Ecce deus fortior me, qui veniens dominabitur michi.
– Dante Alighieri
It starts out quietly — almost imperceptibly. The nature of the small bouncing sounds that open the piece, however, should put us on our guard: tense and nervous, they announce the catastrophes to come. Because 0.95652… is a catastrophic, cataclysmic piece. Its very substance seems to be catastrophe. Relationships are inverted. Tumultuous, roaring upheavals, increasing throughout the piece, are, paradoxically, its moments of calm. Which may shed some light on its title — enigmatic and unpronounceable (like the name of God in the Old Testament?). This almost one speaks the limit, the smallest difference, which is also the instant of maximal intensity. And 0.95652... places us within this instant as if within a nest. (After, there will be one: completion (?), silence (?), death (?) — domains beyond our reach.) The “total sound,” immobile and solar agitation, is detached from all causality. It appears brutally (increasingly brutally as the piece advances), and stops just as abruptly, without reason. — Or at the very least as a displaced and disproportionate consequence of what could be its cause: iterations of white steel, mechanical frictions of poor children's' toys unexpectedly skidding out of control, exploding into intergalactic rodeos, into crackling, rattling epics, comico-cosmic. Possible images among others left to the listeners' imagination. The whole speaks of a fundamental ambivalence between ends and means. The almost one's “total sound” is not the result of a learnedly elaborated construction (à la Beethoven or Wagner, say): it is already there. It takes the place of silence. This music inhabits a complexity that it acquires and accepts — indecipherable – and there, very naturally, it finds stillness, calm. Which is what gives it its most unexpected quality, its “moral”: the lightness and transparency of this extreme power does not overwhelm us. Instead it leaves us free and invigorated, as if we had been bathing in air. [Régis Renouard Larivière]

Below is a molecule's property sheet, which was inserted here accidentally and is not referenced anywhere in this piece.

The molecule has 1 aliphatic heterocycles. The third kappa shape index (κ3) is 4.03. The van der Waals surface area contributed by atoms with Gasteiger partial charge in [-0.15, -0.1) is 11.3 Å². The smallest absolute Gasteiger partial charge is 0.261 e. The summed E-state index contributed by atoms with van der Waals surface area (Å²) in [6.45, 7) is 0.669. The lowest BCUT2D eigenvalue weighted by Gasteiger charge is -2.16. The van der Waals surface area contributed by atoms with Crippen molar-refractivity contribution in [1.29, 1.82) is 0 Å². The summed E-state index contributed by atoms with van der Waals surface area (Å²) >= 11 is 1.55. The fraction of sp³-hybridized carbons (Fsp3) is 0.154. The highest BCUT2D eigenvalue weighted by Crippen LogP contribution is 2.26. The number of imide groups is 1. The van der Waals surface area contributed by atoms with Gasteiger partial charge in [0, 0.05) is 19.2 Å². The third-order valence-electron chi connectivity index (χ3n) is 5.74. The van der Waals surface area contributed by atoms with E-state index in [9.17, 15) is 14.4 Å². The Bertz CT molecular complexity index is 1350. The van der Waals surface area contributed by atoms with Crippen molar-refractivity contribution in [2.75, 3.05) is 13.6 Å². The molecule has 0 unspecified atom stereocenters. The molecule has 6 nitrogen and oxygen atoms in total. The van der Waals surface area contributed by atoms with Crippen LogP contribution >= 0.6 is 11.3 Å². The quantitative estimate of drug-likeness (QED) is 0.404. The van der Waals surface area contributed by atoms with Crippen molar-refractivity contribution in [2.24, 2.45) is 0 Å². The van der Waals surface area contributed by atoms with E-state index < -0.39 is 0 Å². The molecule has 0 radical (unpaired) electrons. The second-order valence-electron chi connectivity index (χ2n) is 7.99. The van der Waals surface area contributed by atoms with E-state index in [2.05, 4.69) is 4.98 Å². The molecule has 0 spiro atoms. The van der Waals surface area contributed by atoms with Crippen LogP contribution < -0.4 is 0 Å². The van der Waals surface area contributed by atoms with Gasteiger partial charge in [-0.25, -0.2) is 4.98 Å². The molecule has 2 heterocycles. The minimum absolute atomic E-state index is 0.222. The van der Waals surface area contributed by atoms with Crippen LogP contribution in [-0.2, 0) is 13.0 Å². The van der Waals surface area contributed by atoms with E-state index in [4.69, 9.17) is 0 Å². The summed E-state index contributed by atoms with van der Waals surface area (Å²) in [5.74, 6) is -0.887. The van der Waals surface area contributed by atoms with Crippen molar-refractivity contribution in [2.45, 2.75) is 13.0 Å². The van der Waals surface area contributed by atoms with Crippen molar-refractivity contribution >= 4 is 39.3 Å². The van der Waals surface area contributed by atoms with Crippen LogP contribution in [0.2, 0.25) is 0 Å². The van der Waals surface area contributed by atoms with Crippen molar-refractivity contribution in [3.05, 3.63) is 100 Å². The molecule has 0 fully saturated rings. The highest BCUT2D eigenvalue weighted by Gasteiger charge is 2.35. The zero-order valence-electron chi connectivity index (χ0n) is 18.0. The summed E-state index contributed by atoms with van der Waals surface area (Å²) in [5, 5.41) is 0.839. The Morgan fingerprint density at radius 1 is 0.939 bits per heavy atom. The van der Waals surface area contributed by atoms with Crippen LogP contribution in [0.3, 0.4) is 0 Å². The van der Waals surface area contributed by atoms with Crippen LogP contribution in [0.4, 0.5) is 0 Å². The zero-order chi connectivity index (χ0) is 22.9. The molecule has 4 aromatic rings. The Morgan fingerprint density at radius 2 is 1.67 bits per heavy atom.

Comissioned by the French Ministry of Culture, 2005. Premiered in Paris, 23 April 2006.